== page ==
The second thing is the fact that no human will ever hit the note exactly on every beat. The old "Eb and flow" of a piano movement is very important. Now, I'm not telling you to go throw your notes off the beat lol, and personally I just quantize mine, and I'm sure a lot of other people do to, but realistically that slight differences of the notes not going "mathematically exactly" on the note also add to humanization.

Just my input on your question =P

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Ah, a great piece to source.

The good:

:00 I like the use of cellos/basses here

:44 Nice piano writing here. I like it.

General great ideas throughout the piece.

The Bad:

~:15 You need to mix the piano better into the orchestra. It sticks out way too much.

~1:35 The field drum sound here doesn't match the style. Consider a regular concert snare drum instead. The part is also too simplistic. It almost sounds like a bass drum part. Look up some snare drum rudiments. A lot of your hits make good accent points, but you need some filler in between. Some rolls would be nice, too. It's also too loud.

2:50 - There is no transition into this key change. The long note in the basses doesn't provide any preparation for the listener of the key change, and as such you get a feeling like you're driving along and you hit a pothole.

3:16 - This feels tacked-on. Either transition into it better, or replace it with a simple single-note bass stinger.

Overall:

Nicely done, arrangement wise. There are a couple of minor things that need attention with the arrangement, though.

Firstly, make better use of your string section. It can really enhance your transitions to have some moving string lines instead of chords.

Secondly, your percussion sounds like an afterthought. You cymbals were used properly, but your snare drum writing needs a lot of work. Consider using a brighter-sounding snare sound in this piece, as well. It sounds like a heavy field drum, which is a sound more suited for a march. Also, consider using some accessory instruments or even some lighter snare parts in the earlier parts of the piece and ending. Some timpani rolls on some of those transitions could add depth as well.

There was one transition that needed much attention as mentioned in The Bad. Also, refine your ending to make it feel like part of the piece.

Performance is where most of the trouble lies.

Balance: The piano is the dominant instrument, but the rest of the orchestra matters. Make sure not to totally drown out the strings. Also, back your snare drum off. It needs to fit inside of the orchestra sound.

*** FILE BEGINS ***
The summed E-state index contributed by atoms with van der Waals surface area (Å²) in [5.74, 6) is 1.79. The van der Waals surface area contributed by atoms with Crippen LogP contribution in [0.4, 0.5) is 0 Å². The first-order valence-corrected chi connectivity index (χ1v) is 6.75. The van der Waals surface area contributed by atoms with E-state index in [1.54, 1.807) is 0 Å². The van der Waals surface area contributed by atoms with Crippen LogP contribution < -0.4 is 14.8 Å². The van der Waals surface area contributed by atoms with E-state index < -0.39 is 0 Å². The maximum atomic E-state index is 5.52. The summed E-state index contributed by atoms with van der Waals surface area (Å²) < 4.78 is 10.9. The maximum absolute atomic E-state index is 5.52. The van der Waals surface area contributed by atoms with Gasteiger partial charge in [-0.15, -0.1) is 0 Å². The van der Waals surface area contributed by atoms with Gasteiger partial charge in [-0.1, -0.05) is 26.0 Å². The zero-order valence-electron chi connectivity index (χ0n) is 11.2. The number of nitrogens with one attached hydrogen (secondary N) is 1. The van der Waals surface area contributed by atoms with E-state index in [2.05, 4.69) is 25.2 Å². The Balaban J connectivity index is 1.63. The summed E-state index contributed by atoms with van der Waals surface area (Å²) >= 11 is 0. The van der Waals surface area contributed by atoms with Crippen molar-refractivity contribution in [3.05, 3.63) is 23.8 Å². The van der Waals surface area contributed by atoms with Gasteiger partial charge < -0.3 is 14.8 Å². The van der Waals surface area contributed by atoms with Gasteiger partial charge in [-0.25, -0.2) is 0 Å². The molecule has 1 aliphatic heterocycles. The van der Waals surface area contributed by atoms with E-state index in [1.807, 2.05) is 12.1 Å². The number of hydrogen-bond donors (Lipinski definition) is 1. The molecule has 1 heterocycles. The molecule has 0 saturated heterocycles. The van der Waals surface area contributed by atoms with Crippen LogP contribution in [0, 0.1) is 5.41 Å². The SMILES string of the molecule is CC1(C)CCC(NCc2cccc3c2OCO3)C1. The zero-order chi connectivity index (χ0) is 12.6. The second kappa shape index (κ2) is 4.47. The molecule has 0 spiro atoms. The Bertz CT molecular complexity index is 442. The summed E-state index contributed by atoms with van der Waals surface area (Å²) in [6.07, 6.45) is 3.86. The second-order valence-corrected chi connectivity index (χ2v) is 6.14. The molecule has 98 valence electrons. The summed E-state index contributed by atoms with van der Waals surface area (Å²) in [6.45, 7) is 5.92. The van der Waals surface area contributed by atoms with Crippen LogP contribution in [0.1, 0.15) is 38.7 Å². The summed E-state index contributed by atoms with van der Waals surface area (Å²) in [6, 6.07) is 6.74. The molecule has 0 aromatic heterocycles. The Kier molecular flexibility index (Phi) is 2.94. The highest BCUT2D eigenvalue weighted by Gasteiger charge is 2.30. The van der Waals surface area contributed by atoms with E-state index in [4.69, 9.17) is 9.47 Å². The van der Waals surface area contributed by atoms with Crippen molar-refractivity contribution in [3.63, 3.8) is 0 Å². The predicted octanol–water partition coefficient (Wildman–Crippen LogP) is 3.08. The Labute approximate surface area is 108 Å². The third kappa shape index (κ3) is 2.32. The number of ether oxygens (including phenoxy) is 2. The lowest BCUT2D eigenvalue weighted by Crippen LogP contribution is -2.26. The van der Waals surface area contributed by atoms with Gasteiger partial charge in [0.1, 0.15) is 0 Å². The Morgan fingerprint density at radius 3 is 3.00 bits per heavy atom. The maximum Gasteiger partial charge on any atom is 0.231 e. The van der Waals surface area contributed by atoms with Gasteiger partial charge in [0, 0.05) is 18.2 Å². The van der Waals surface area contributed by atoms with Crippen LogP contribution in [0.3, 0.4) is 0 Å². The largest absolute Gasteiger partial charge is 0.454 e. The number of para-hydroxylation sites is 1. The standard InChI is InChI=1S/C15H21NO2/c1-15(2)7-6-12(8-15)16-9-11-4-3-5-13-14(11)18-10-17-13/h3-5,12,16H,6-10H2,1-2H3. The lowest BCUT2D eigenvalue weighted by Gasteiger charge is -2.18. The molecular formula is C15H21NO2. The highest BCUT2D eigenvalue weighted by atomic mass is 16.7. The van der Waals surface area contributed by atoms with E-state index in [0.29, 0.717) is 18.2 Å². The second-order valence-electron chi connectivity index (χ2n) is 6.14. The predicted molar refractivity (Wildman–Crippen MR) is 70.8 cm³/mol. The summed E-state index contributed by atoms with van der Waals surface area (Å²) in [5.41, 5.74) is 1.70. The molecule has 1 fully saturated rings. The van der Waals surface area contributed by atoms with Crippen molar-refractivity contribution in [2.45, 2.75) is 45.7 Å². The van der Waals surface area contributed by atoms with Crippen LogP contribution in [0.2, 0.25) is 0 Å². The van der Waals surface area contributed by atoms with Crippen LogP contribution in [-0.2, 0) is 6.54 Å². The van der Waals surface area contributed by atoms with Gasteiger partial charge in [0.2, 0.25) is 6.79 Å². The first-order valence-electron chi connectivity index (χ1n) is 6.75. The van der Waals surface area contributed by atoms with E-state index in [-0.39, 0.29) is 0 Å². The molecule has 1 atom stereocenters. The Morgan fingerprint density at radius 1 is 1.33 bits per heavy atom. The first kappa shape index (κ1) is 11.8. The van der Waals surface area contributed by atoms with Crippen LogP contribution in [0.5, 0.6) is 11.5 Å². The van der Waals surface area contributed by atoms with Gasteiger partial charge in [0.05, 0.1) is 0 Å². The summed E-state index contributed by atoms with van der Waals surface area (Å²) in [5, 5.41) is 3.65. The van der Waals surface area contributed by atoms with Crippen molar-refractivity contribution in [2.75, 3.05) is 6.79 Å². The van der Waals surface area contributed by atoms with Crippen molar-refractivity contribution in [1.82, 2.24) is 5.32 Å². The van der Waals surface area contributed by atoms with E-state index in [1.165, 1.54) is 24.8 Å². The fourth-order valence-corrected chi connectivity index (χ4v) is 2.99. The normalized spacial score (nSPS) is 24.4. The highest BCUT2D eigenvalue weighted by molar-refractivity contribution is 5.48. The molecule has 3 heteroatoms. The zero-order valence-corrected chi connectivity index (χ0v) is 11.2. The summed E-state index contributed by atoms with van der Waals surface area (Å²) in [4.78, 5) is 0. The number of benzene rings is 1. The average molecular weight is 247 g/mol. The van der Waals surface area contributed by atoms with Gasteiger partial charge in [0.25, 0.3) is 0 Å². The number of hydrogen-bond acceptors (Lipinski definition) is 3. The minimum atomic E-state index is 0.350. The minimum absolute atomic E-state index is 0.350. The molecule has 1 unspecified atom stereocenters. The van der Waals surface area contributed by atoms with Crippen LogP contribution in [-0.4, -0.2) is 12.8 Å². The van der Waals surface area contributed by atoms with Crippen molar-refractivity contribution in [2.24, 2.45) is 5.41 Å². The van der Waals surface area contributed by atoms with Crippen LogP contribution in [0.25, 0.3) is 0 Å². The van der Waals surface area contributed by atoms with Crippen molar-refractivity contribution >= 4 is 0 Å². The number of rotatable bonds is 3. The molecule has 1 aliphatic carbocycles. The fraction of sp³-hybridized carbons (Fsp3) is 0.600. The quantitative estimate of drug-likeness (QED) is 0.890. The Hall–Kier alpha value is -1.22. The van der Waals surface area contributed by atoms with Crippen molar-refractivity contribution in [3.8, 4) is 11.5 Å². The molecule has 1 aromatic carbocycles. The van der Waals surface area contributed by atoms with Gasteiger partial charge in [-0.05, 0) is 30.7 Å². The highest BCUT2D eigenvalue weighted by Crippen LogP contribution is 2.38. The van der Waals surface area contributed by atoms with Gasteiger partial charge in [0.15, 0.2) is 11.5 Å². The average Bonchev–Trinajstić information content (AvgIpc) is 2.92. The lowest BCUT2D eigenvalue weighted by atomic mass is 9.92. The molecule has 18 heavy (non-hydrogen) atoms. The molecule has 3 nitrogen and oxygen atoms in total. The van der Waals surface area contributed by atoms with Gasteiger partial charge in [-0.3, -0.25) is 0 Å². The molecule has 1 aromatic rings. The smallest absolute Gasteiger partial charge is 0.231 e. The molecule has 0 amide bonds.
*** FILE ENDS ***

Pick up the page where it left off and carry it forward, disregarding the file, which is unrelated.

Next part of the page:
Phrase Shaping: There is not a wide dynamic range here. More dynamics will turn an already good piece into a great one. Also, don't be afraid to lean on the tempo to bring out a phrase or emphasize a transition.

Panning: It may be just me, but I swear I hear basses panned to the left channel. Right side, please. Most orchestras put them there.

Overall, I think this is a very strong piece. With a little polish, I would expect it to sail through for a YES on the panel. Great ideas, I can't wait to hear more from you.

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Ah, a great piece to source.

Agreed. One o' my favorites. Which is why theres something like 4 or 5 different attempts at remixing it on my computer, lol... 2 of them metal... and both abandoned 'cuz, well, I can't actually play the guitar parts for it :P lol.

Secondly, your percussion sounds like an afterthought.

Saddly, it was. BUT I am certainly going to work on it, after a bit of research, of course.

2:50 - There is no transition into this key change. The long note in the basses doesn't provide any preparation for the listener of the key change, and as such you get a feeling like you're driving along and you hit a pothole.

Totally forgot I had a keychange in there... I don't think that was purposely done, either. I'll see if I can figure out how to transition into it... if not I'll just change it... *shrug*

Phrase Shaping: There is not a wide dynamic range here. More dynamics will turn an already good piece into a great one.

Honestly, I have no idea what any of that is... -_-; Everything I know about music is basically self-taught or learned from examining other people's music...

Panning: It may be just me, but I swear I hear basses panned to the left channel. Right side, please. Most orchestras put them there.